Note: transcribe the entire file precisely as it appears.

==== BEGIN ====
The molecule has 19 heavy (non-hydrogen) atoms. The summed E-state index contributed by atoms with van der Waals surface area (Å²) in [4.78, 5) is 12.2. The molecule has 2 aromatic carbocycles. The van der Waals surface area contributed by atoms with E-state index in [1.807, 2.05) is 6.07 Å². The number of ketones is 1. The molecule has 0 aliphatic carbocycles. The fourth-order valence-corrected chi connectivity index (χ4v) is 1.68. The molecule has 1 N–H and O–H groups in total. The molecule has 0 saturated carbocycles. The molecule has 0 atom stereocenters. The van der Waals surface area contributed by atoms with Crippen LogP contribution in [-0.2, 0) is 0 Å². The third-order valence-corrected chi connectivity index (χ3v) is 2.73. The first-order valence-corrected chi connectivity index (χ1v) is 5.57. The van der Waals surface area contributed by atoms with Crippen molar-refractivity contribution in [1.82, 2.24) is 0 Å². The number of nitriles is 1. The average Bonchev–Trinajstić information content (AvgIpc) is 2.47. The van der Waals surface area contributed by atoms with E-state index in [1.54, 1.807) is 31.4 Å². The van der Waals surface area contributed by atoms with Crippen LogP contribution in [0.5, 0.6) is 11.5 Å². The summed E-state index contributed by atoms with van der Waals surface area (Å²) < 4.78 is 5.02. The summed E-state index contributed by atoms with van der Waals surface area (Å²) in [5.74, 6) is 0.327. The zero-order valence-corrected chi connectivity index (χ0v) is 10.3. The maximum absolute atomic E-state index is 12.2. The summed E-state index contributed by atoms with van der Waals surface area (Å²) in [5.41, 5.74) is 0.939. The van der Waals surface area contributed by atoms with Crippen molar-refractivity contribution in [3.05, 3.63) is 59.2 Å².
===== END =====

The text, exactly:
The molecule has 19 heavy (non-hydrogen) atoms. The summed E-state index contributed by atoms with van der Waals surface area (Å²) in [4.78, 5) is 12.2. The molecule has 2 aromatic carbocycles. The van der Waals surface area contributed by atoms with E-state index in [1.807, 2.05) is 6.07 Å². The number of ketones is 1. The molecule has 0 aliphatic carbocycles. The fourth-order valence-corrected chi connectivity index (χ4v) is 1.68. The molecule has 1 N–H and O–H groups in total. The molecule has 0 saturated carbocycles. The molecule has 0 atom stereocenters. The van der Waals surface area contributed by atoms with Crippen LogP contribution in [-0.2, 0) is 0 Å². The third-order valence-corrected chi connectivity index (χ3v) is 2.73. The first-order valence-corrected chi connectivity index (χ1v) is 5.57. The van der Waals surface area contributed by atoms with Crippen molar-refractivity contribution in [1.82, 2.24) is 0 Å². The number of nitriles is 1. The average Bonchev–Trinajstić information content (AvgIpc) is 2.47. The van der Waals surface area contributed by atoms with E-state index in [1.54, 1.807) is 31.4 Å². The van der Waals surface area contributed by atoms with Crippen LogP contribution in [0.5, 0.6) is 11.5 Å². The summed E-state index contributed by atoms with van der Waals surface area (Å²) < 4.78 is 5.02. The summed E-state index contributed by atoms with van der Waals surface area (Å²) in [5.74, 6) is 0.327. The zero-order valence-corrected chi connectivity index (χ0v) is 10.3. The maximum absolute atomic E-state index is 12.2. The summed E-state index contributed by atoms with van der Waals surface area (Å²) in [5.41, 5.74) is 0.939. The van der Waals surface area contributed by atoms with Crippen molar-refractivity contribution in [3.05, 3.63) is 59.2 Å².